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POTTED HISTORY No 6: Elie & Earlsferry Sailing Club

ELIE SAILING CLUB – HOW IT ALL BEGAN!

By Tom Maccabe

Once upon a time, and 10 years before local government reorganisation, Elie had its own Town Council which controlled and ran the harbour, the pier and its facilities also the granary building. Other services in the Burgh controlled by the council were waste collection and disposal, local rate setting, assessment, planning, building control. The council elected a Provost, appointed a Dean of Guild, and employed a Burgh Surveyor.

The harbour which had existed for centuries was, at that time used by only a few pleasure craft and some local full-time fishermen. The number of pleasure craft, including some which sailed, was however increasing and a group of locally based and interested parties felt that the time was right to make an approach to the Council to gauge its support for the formation of a sailing club at Elie. In a minute-book there stands a record of a meeting on 8th January 1964 of “Persons interested in the formation of a Sailing Club at Elie.”  A total of 20 attended this meeting; in addition letters and messages of support were recorded as being received from a further 12 people including Admiral Sir William James, then resident in Elie, who in his letter gave his enthusiastic support. The Council gave its blessing to the proposal and the club was on its way.

The first meeting of the “Elie Sailing Club” took place on 4th March 1964 in the offices of D&A Cook (Solicitors) High Street Elie where, amongst other items of agenda, it was proposed that the council be asked to lease a portion of the Granary building for use by the club to store gear and boats in the winter months. This was agreed by the meeting, and a proposal to form a moorings committee jointly with the council was also agreed.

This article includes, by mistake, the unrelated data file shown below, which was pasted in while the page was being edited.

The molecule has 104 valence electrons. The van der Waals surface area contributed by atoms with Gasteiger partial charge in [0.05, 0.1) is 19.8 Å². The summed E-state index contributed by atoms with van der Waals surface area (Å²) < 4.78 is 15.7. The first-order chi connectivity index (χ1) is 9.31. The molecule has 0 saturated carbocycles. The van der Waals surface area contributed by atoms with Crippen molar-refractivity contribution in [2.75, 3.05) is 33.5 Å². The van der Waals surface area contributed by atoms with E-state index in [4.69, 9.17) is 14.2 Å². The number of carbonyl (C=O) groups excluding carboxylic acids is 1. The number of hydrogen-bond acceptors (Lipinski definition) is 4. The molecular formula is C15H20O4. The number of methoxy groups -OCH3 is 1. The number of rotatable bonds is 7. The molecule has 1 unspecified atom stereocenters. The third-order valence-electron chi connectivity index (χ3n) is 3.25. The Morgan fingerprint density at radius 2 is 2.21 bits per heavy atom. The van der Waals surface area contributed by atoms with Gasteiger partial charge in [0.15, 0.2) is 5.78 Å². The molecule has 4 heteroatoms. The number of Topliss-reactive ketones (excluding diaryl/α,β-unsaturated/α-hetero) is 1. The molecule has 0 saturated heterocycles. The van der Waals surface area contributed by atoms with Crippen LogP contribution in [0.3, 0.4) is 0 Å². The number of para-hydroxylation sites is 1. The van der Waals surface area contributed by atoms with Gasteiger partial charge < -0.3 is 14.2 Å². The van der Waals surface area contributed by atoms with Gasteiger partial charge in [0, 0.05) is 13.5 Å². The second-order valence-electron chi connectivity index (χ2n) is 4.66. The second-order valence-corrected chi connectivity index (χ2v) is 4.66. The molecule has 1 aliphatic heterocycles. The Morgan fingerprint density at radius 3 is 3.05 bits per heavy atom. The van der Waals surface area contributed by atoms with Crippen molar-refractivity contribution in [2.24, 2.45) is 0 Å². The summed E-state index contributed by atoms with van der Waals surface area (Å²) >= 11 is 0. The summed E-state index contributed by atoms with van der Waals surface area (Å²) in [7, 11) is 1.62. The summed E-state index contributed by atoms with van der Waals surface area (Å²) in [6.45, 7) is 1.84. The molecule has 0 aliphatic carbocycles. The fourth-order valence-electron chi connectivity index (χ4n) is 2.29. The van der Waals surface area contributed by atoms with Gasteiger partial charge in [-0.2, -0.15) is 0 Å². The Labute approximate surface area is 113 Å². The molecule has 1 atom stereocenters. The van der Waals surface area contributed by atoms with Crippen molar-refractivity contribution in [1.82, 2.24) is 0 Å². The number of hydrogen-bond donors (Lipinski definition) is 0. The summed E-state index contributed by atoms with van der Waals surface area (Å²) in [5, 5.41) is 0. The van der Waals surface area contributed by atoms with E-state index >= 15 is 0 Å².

The acquisition of suitable premises to be used as a clubhouse was given a high priority at subsequent meetings and the club was fortunate in being offered the premises adjacent to the Ship Inn by Mrs Stewart then proprietor of the Bayview Guest House next door. The rent agreed was £10.00 per annum plus rates and the club agreed to undertake some necessary repair work to the premises. Also decided was a change of title to the “Elie & Earlsferry Sailing Club”

It was agreed that the annual subscriptions for adult (over 18) members would be 1 guinea per annum with a 1 guinea entry fee. Under 18’s would pay 10/6d with no entry fee.

From the outset the club received wholehearted support from most sections of the local population. Applications for membership flooded in not only from those anxious to participate in sailing activities but also from those happy to play only a passive role but wished to support the club.

Admiral James was approached, and agreed, to become the Club’s Honorary Commodore. The Admiral took a keen interest in activities from his vantage point in Wynd House and was not slow in offering his advice and criticism where required.

PROGRESS

The club, after much debate, adopted the GP14 dinghy as the club class most suited to the conditions at Elie. With a grant (of £40) from the Elie Improvements Association the club bought one of these craft for the use of club members and for training purposes. The boat was aptly named “Bubbles” to remember the fact that in his boyhood Admiral James, who was blessed with curly hair, was the model for the famous painting by Millais of a little boy blowing bubbles and which in later years became the widely seen advertisement for Pears Soap.

The club’s first regatta was held on the weekend of the 8th – 9th August 1964. No record exists of the number of entries but it was noted that 100 sausage rolls would be ordered together with two dozen sliced loaves and 12 bottles of milk.

Over the following few years the Elie annual regatta grew in popularity. In those days visitor support for club regattas was higher than today and recorded attendances at Elie were between 60 and 90 boats. A dance was usually held after the Saturday’s sailing either in the Earlsferry Town Hall or the Queen’s Hotel. These functions were very popular and the cause of many sore heads on the Sunday morning – soon dispelled by large doses of sea air!